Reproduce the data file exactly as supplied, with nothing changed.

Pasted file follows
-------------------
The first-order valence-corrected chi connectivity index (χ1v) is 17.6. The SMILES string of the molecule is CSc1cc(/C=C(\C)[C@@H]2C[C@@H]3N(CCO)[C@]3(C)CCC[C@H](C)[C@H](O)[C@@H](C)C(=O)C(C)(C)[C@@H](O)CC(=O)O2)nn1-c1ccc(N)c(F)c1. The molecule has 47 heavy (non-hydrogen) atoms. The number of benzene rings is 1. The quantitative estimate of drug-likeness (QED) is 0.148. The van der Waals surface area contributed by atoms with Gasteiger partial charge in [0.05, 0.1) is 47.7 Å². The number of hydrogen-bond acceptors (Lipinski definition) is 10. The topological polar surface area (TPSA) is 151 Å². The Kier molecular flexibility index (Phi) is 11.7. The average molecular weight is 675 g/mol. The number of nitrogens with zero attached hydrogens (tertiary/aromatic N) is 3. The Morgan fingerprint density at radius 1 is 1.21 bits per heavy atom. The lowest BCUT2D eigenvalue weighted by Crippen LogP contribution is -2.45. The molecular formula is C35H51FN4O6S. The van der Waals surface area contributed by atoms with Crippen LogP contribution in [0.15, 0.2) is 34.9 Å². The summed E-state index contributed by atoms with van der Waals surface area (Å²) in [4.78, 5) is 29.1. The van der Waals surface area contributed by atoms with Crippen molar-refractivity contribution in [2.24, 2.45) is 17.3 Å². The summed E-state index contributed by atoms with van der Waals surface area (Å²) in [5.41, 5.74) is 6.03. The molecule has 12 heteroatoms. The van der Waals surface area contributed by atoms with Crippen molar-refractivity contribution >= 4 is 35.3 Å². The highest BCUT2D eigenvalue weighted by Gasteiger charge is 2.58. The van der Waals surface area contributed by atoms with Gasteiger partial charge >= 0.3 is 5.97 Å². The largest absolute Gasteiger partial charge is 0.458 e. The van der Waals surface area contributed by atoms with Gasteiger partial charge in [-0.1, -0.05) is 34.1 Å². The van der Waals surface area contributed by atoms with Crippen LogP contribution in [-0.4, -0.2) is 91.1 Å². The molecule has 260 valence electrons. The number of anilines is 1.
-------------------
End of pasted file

The first-order valence-corrected chi connectivity index (χ1v) is 17.6. The SMILES string of the molecule is CSc1cc(/C=C(\C)[C@@H]2C[C@@H]3N(CCO)[C@]3(C)CCC[C@H](C)[C@H](O)[C@@H](C)C(=O)C(C)(C)[C@@H](O)CC(=O)O2)nn1-c1ccc(N)c(F)c1. The molecule has 47 heavy (non-hydrogen) atoms. The number of benzene rings is 1. The quantitative estimate of drug-likeness (QED) is 0.148. The van der Waals surface area contributed by atoms with Gasteiger partial charge in [0.05, 0.1) is 47.7 Å². The number of hydrogen-bond acceptors (Lipinski definition) is 10. The topological polar surface area (TPSA) is 151 Å². The Kier molecular flexibility index (Phi) is 11.7. The average molecular weight is 675 g/mol. The number of nitrogens with zero attached hydrogens (tertiary/aromatic N) is 3. The Morgan fingerprint density at radius 1 is 1.21 bits per heavy atom. The lowest BCUT2D eigenvalue weighted by Crippen LogP contribution is -2.45. The molecular formula is C35H51FN4O6S. The van der Waals surface area contributed by atoms with Crippen LogP contribution in [0.15, 0.2) is 34.9 Å². The summed E-state index contributed by atoms with van der Waals surface area (Å²) in [4.78, 5) is 29.1. The van der Waals surface area contributed by atoms with Crippen molar-refractivity contribution in [2.24, 2.45) is 17.3 Å². The summed E-state index contributed by atoms with van der Waals surface area (Å²) in [5.41, 5.74) is 6.03. The molecule has 12 heteroatoms. The van der Waals surface area contributed by atoms with Crippen molar-refractivity contribution >= 4 is 35.3 Å². The highest BCUT2D eigenvalue weighted by Gasteiger charge is 2.58. The van der Waals surface area contributed by atoms with Gasteiger partial charge >= 0.3 is 5.97 Å². The largest absolute Gasteiger partial charge is 0.458 e. The van der Waals surface area contributed by atoms with Gasteiger partial charge in [-0.1, -0.05) is 34.1 Å². The van der Waals surface area contributed by atoms with Crippen LogP contribution in [-0.4, -0.2) is 91.1 Å². The molecule has 260 valence electrons. The number of anilines is 1.